August 31, 2022

Morgan: Why I joined Bigeye

In this series, we interview members of Bigeye about why they joined the team. Here, we talk to brand designer Morgan.

Morgan McCarty

In this series, we interview members of the Bigeye team about their careers and why they've landed at Bigeye. This time around, we spoke with senior brand designer Morgan McCarty.

Q. What is your educational background?

I studied art history as undergrad in Chicago with a focus in photography. I really thought I wanted to be a fashion photographer. After interning with someone I greatly admired and seeing the creative team behind the shoots and on the editorial side, I learned that I was much more excited by that side of the production.

I'm a self-taught designer. As I explored the adjacent fields of photography and creative production, I began to cobble together design skills through various courses and programs. I wanted to go back to school for a design degree, but couldn’t afford to, so instead I scraped all of the syllabi from the colleges I would have loved to attend (SCAD, MCAD, Art College). I put together my own version of a design degree, mimicking course structures as closely as I could with Coursera, Skillshare, Udacity, etc. I also used the local university and public library for books. I’m really lucky in that my mom is a stellar marketer and brand strategist, with an incredible network of creatives from her range of agency experience. When I was studying, she was working with a team of creatives at a highly-regarded Southern California agency. A couple of art directors kindly offered to semi-mentor me, provide feedback on some early projects, and answer questions. That's something I really love about the design community. Everyone helps each other out, offers their time (especially to younger designers), refers projects and people, and finds ways to continue learning. It’s a curious and supportive community, and I’ve found that generosity doesn’t stop at any level or on any team. It's very much the case here with the Bigeye design team and how we learn from each other and support each other's work.

Q. What were some of your jobs before Bigeye?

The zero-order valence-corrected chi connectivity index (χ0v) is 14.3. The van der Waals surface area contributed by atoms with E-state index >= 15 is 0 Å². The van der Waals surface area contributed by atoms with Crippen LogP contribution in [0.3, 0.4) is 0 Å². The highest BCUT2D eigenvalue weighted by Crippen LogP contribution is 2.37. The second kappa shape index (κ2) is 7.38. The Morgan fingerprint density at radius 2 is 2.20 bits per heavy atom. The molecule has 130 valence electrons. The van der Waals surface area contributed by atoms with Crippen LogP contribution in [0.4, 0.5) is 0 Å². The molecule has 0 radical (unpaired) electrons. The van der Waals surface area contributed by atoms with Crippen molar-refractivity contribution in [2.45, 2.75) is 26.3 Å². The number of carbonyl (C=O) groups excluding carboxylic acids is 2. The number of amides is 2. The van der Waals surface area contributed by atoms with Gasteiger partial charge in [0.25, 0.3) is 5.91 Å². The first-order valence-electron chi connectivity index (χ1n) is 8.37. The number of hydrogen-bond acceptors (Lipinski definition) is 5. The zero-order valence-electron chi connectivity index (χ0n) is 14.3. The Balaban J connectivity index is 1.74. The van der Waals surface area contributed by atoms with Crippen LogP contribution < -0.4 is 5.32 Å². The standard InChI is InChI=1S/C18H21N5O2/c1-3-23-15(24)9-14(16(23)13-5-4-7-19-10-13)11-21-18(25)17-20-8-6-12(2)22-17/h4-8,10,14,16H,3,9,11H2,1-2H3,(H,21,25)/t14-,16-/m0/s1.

I was a brand designer at Stack Overflow prior to coming here. That was a great experience; it's a wonderful work environment, with a storied brand and website and a team of legends.

Prior to Stack, I worked for a range of freelance clients. I co-founded a small branding agency working with mainly small to mid-sized businesses. I took on a range of brand buildout projects. I also worked as a marketing design manager for an international nonprofit, as well as for Photobucket, an image and video hosting website.

Q. Do you prefer working for a startup or would you prefer a more corporate environment?

I like working in a startup environment. To be fair, I've never been fully corporate, and I'm sure it has its own set of challenges and opportunities. I just really enjoy the energy of a startup, plus the opportunity to see the direct impact of your work.

In a startup, you have to go with the flow, be intentional with your work, and be good with change. I enjoy the challenges that constantly come my way. I feel like I can grow at a fast pace here and I love that.

Q. What have you learned since joining Bigeye?

That there’s so much that I want to do. It’s a good problem to have. We are building a brand from the ground up. There’s a huge opportunity for to make that brand impactful, and in a way that makes waves across the space. I think we’re fully capable of doing that.  

I’ve also learned how to be better with change and an evolving product strategy. In previous roles, the strategy was slow or pretty concrete. Learning to pivot and evolve in real-time has been incredibly fulfilling.